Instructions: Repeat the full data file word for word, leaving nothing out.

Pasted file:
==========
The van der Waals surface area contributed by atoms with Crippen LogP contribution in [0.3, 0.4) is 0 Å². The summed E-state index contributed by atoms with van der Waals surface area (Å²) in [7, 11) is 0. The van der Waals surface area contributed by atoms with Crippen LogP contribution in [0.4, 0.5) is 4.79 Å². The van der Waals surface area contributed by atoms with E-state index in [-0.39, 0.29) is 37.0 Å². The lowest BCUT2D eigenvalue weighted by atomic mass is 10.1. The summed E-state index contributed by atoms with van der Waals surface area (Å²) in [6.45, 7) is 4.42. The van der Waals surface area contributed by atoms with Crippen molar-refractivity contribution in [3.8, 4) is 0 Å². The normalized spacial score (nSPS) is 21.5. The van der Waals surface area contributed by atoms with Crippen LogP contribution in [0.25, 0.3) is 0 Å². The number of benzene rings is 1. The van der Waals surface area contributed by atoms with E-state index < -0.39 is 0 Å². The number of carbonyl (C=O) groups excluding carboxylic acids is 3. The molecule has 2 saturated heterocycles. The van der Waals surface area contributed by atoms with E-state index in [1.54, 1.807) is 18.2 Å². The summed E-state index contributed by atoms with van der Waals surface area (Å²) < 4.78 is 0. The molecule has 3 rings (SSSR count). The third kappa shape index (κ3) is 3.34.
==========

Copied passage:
The van der Waals surface area contributed by atoms with Crippen LogP contribution in [0.3, 0.4) is 0 Å². The summed E-state index contributed by atoms with van der Waals surface area (Å²) in [7, 11) is 0. The van der Waals surface area contributed by atoms with Crippen LogP contribution in [0.4, 0.5) is 4.79 Å². The van der Waals surface area contributed by atoms with E-state index in [-0.39, 0.29) is 37.0 Å². The lowest BCUT2D eigenvalue weighted by atomic mass is 10.1. The summed E-state index contributed by atoms with van der Waals surface area (Å²) in [6.45, 7) is 4.42. The van der Waals surface area contributed by atoms with Crippen molar-refractivity contribution in [3.8, 4) is 0 Å². The normalized spacial score (nSPS) is 21.5. The van der Waals surface area contributed by atoms with Crippen LogP contribution in [0.25, 0.3) is 0 Å². The number of benzene rings is 1. The van der Waals surface area contributed by atoms with E-state index < -0.39 is 0 Å². The number of carbonyl (C=O) groups excluding carboxylic acids is 3. The molecule has 2 saturated heterocycles. The van der Waals surface area contributed by atoms with E-state index in [1.54, 1.807) is 18.2 Å². The summed E-state index contributed by atoms with van der Waals surface area (Å²) < 4.78 is 0. The molecule has 3 rings (SSSR count). The third kappa shape index (κ3) is 3.34.